As it turns out, one of her neighbors knows Shyblosky’s plight. Kesha Hamilton launched her own sign business, LJG Events, right around the same time.

“My daughter and I have the same birthday and we had heard of these signs, seen them online, but we couldn’t find anyone around here that did them,” Hamilton said. “So I decided to make it a business as a way of honoring my Mom who has passed, Laura Jean Garrett.”

Hamilton said her mom, who died in late 2016, was known for spreading happiness and laughter.

Rather than work with one of the larger sign distributors like Shylosky does, Hamilton works with many different sign makers to create her masterpieces.

“It’s funny, Val and I didn’t know each other were doing it, but I think we each received our first inventory of signage right around the same time,” she said. “I have flexibility in how I create signage. I actually make a lot of my own special images. If you’re a Clemson fan or a Steelers nut or a pug lover, I’ll print up a picture and glue it to one of the sign backs. I try to customize wherever possible.”

Like Shyblosky, Hamilton started by setting up examples on friends’ front yards and the word spread.

“It’s a lot of driving, and sometimes we spook out the neighbors and have to explain that we’re not trespassing or vandalizing. Dogs are always curious, but we try to be as stealth as we can in creating a special memory,” Hamilton said. “It’s the kind of grand gesture I think a lot of us needed during COVID, but when folks see what we create, how would you not want it for your loved one?”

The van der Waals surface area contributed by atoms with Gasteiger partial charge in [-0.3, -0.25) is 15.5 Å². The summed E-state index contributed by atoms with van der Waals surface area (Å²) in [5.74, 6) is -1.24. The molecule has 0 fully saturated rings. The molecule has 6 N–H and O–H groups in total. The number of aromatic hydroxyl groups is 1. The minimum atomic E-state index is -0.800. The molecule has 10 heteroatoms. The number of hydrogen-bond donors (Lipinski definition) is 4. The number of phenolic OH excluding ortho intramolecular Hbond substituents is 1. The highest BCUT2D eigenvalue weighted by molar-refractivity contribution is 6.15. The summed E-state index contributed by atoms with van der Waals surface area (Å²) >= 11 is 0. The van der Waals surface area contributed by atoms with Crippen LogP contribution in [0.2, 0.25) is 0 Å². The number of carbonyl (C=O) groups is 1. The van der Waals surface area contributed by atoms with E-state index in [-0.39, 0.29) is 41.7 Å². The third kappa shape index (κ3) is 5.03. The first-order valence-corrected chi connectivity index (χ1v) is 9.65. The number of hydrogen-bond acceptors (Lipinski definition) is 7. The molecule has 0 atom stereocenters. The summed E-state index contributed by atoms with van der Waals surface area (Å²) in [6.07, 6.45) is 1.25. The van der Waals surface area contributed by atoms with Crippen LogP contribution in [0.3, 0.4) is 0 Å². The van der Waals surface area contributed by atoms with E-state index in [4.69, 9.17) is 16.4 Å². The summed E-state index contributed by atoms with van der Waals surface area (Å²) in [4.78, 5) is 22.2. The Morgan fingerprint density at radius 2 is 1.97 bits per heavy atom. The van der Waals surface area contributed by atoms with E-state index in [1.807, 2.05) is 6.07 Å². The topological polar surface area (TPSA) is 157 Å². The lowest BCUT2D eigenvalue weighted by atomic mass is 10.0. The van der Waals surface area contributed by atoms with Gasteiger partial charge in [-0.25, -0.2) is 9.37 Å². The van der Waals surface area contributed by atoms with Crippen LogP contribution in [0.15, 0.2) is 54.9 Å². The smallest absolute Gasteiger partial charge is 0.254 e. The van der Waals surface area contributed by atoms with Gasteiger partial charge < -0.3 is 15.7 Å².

Beaufort County seems to agree. The sign business has become the hottest trend in the local gifting market, as givers spend $75 and up to celebrate a new house, a job promotion or a military welcome home. And the competition is getting even greater among message makers.

Bluffton resident Lisa Cotter launched Lowcountry Signs, a Sign Gypsies affiliate. Married couple Floyd and Benita Ferguson have launched Yard Love Bluffton, an affiliate of one of the up-and-coming sign makers. Lowcountry Yard Art was the first local to launch back in 2019, a slightly different approach with with larger, homemade wooden signage of things like Easter eggs and baseball mitts and numbers – but no personalized name signs.

“I think the beauty is we all have our own unique style,” Shyblosky said. “You look at Kesha’s work, the others, my signs, we have our little signatures. I think it’s a personal preference for sure. I do feel like I was born to do this. I think we all share that bond of truly loving being in the happiness business.”

And there has been plenty of work to go around. Both Hamilton and Shyblosky suggest ordering at least one week ahead of an event. And both entrepreneurs are constantly adding new sign options – and finding creative storage spots in their houses for all the signs.

“The numbers and letters are everywhere, a lot of bins, a lot of organization. We’re not getting rich with this, we put a lot of extra money into this to do the customizing. The gas money adds up, but we’re getting busier and busier and more booked up as folks see our work more and more,” Hamilton said. “My husband Jarvis and I, we are people pleasers. You see the looks on the kids’ faces, the tears of joy, knowing we created a memory, it keeps us energized and constantly upping our game.”

Tim Wood is a veteran journalist based in Bluffton. Contact him at